If you read only baseball news and weren't aware of any economic events around you, you would think the economy is booming! Is "baseball money" different currency than the money you and I use?
After Jayson Werth signed his 7 year $126 million contract with the Nationals (Check out Werth and his agent Scott Boras laughing about it), I started to think, "my god, if Werth got $18 million for 7 years, what is Cliff Lee going to get? Published reports have Lee being offered in the $20 million, 7 year range by both the Rangers and the Yankees and there are some reporting that the Washington Nationals are also trying to get their foot in the Cliff Lee door. Yes that's right, that' snot a type-o; although there are conflicting reports, more than one creditable source is reporting that the Nationals, after committing all that money to Werth, are trying to compete with the Rangers and Yankees in bidding for Cliff Lee's services.
$17 million per year for three years plus some possible fourth year money was just committed to Derek Jeter who will be 37 years old in June. $14 million per year for four years went to Adam Dunn. There's "baseball money" flying all over the place!
Carl Crawford and Adrian Beltre haven't signed yet, and they are going to get some mega "baseball money." Paul Konerko who made $12 million last year isn't going to be taking a pay cut and is apparently willing call the Chicago White Sox bluff and threatening to leave as he wants $15 million per year and there seem to be other teams willing to give him his raise!
Here's one that will knock your Aunt Connie's socks off. The Chicago Cubs just gave Carlos Pena $10 million to play the 2011 season. Sure the guy sis a slick fielder, and when gets up there is a one in 20 chance that he hits a HR, but the guys hit .196 last year! It's not like he went 2 for 20 with a limited sample of data, Pena had 582 plate appearances? Is it really possible that a first basemen who hit .196 with 28 HR's, 84 RBI scoring only 64 runs just received a $10 million one year contract?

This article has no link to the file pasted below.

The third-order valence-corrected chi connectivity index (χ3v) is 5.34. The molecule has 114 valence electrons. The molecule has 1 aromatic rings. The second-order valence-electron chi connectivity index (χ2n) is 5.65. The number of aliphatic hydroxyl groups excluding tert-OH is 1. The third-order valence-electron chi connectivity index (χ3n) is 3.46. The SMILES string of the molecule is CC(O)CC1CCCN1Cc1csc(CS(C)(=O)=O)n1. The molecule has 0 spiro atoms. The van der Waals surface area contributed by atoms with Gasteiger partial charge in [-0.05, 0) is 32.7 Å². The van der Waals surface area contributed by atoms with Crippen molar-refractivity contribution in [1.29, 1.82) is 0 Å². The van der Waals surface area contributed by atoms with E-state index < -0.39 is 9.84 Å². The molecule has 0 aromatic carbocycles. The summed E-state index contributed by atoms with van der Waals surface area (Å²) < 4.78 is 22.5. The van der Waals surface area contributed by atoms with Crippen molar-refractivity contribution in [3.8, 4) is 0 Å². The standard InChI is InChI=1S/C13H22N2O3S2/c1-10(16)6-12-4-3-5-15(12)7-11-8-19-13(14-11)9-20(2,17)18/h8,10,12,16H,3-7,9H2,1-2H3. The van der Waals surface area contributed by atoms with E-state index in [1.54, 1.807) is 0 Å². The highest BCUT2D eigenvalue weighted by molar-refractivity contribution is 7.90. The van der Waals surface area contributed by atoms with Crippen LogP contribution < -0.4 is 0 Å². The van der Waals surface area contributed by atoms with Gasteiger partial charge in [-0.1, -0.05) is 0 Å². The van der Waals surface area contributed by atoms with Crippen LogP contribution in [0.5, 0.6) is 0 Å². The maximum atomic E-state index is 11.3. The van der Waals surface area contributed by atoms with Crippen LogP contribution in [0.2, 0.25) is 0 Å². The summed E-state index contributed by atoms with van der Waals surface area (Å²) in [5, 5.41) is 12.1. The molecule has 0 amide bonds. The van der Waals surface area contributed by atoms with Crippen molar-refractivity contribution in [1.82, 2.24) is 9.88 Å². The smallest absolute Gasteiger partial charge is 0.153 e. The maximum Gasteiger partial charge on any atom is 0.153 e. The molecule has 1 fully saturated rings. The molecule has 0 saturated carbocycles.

To put the "baseball money" insanity into perspective consider that fact that according to cbssportsline, there were 28 players who played significantly at first base who had better years than Pena. In order, Albert Pujols, Joey Votto, Miguel Cabrera, Paul Konerko, Adrian Gonzalez, Aburey Huff, Ryan Howard, Billy Butler, Mark Teixeira, Adam Dunn, Kevin Youkilis, Prince Fielder, Justin Morneau, Michael Cuddyer, Gaby Sanchez, Buster Posey, Adam LaRoche, James Loney, Ike Davis, Derrek Lee, Daric Barton, Garrett Jones, Carlos Lee, Mike Napoli, Ty Wiggington, Lyle Overbay, Russell Branyan, Melvin Mora.
All this leads to my conclusion that Albert Pujols will not settle for anything less than being the highest paid player in the sport (and nor should he.) Pujols will earn $16 million next season as the second highest-paid player on his own team. That's not going to continue......
Reading Bryan Burwell's St. Louis Post Dispatch article this morning sums up the situation pretty well.
"Fact: Sooner or later, someone is going to pay Albert Pujols an obscene amount of money to keep playing baseball at a Hall of Fame level. Maybe historic money, $28 million to $30 million a season, extended out until the next decade.
Uncomfortable probability: The Cardinals won't be the team that does it."
St. Louis Cardinals team Chairman Bill DeWitt's published conversation with Cardinals beat writer Joe Strauss on Tuesday at baseball's winter meetings in Florida speaks volumes.
"Every team has financial limitations," said Dewitt. "I don't care what team you name. They have them. It's a process where you have to evaluate the value of a player given the ability to still field an effective, competitive club. Those are always the tradeoffs. It's not 'I don't want to give you X dollars because you don't deserve it.' It's 'I've got so much money I can afford and have a competitive team.' And you've got to put all those pieces together."
Will Albert Pujols have to look elsewhere for his money? Unless the Cardinals are willing to give him the richest contract in the history of sports, it sure looks that way. A-Rod currently has the bogey at $275,000 million 10-years. What's Albert worth, $300,000 million for 10?
Check out the Free Agent Tracker updated daily to find out who is going where. - Mike Cardano
Mike is the founder of Around the Horn Baseball & Xtra Point Football.
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